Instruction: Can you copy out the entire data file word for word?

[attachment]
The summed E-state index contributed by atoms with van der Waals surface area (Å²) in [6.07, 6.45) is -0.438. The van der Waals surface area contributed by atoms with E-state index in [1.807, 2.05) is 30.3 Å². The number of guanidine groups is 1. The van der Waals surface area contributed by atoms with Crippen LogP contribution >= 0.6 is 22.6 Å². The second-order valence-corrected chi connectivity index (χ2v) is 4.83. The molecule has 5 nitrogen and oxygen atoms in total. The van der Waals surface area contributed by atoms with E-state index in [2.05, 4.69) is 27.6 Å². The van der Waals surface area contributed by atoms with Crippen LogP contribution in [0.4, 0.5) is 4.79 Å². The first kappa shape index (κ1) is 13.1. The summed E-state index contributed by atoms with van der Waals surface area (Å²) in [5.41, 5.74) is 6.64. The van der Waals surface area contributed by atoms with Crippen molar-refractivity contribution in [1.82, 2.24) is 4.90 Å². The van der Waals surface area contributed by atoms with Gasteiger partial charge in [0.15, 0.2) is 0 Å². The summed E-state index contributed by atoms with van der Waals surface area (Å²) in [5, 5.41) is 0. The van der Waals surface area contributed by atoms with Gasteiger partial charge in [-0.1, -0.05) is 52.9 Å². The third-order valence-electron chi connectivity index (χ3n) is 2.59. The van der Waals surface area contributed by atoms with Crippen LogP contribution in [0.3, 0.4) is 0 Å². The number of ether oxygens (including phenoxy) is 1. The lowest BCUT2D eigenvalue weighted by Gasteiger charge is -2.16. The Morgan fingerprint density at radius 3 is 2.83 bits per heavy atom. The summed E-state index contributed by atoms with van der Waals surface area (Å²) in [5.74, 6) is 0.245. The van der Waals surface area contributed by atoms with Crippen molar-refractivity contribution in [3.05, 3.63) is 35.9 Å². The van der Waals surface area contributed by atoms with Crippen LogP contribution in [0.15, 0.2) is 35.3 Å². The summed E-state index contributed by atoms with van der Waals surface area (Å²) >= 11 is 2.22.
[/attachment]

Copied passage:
The summed E-state index contributed by atoms with van der Waals surface area (Å²) in [6.07, 6.45) is -0.438. The van der Waals surface area contributed by atoms with E-state index in [1.807, 2.05) is 30.3 Å². The number of guanidine groups is 1. The van der Waals surface area contributed by atoms with Crippen LogP contribution >= 0.6 is 22.6 Å². The second-order valence-corrected chi connectivity index (χ2v) is 4.83. The molecule has 5 nitrogen and oxygen atoms in total. The van der Waals surface area contributed by atoms with E-state index in [2.05, 4.69) is 27.6 Å². The van der Waals surface area contributed by atoms with Crippen LogP contribution in [0.4, 0.5) is 4.79 Å². The first kappa shape index (κ1) is 13.1. The summed E-state index contributed by atoms with van der Waals surface area (Å²) in [5.41, 5.74) is 6.64. The van der Waals surface area contributed by atoms with Crippen molar-refractivity contribution in [1.82, 2.24) is 4.90 Å². The van der Waals surface area contributed by atoms with Gasteiger partial charge in [0.15, 0.2) is 0 Å². The summed E-state index contributed by atoms with van der Waals surface area (Å²) in [5, 5.41) is 0. The van der Waals surface area contributed by atoms with Gasteiger partial charge in [-0.1, -0.05) is 52.9 Å². The third-order valence-electron chi connectivity index (χ3n) is 2.59. The van der Waals surface area contributed by atoms with Crippen LogP contribution in [0.3, 0.4) is 0 Å². The number of ether oxygens (including phenoxy) is 1. The lowest BCUT2D eigenvalue weighted by Gasteiger charge is -2.16. The Morgan fingerprint density at radius 3 is 2.83 bits per heavy atom. The summed E-state index contributed by atoms with van der Waals surface area (Å²) in [5.74, 6) is 0.245. The van der Waals surface area contributed by atoms with Crippen molar-refractivity contribution in [3.05, 3.63) is 35.9 Å². The van der Waals surface area contributed by atoms with Crippen LogP contribution in [0.15, 0.2) is 35.3 Å². The summed E-state index contributed by atoms with van der Waals surface area (Å²) >= 11 is 2.22.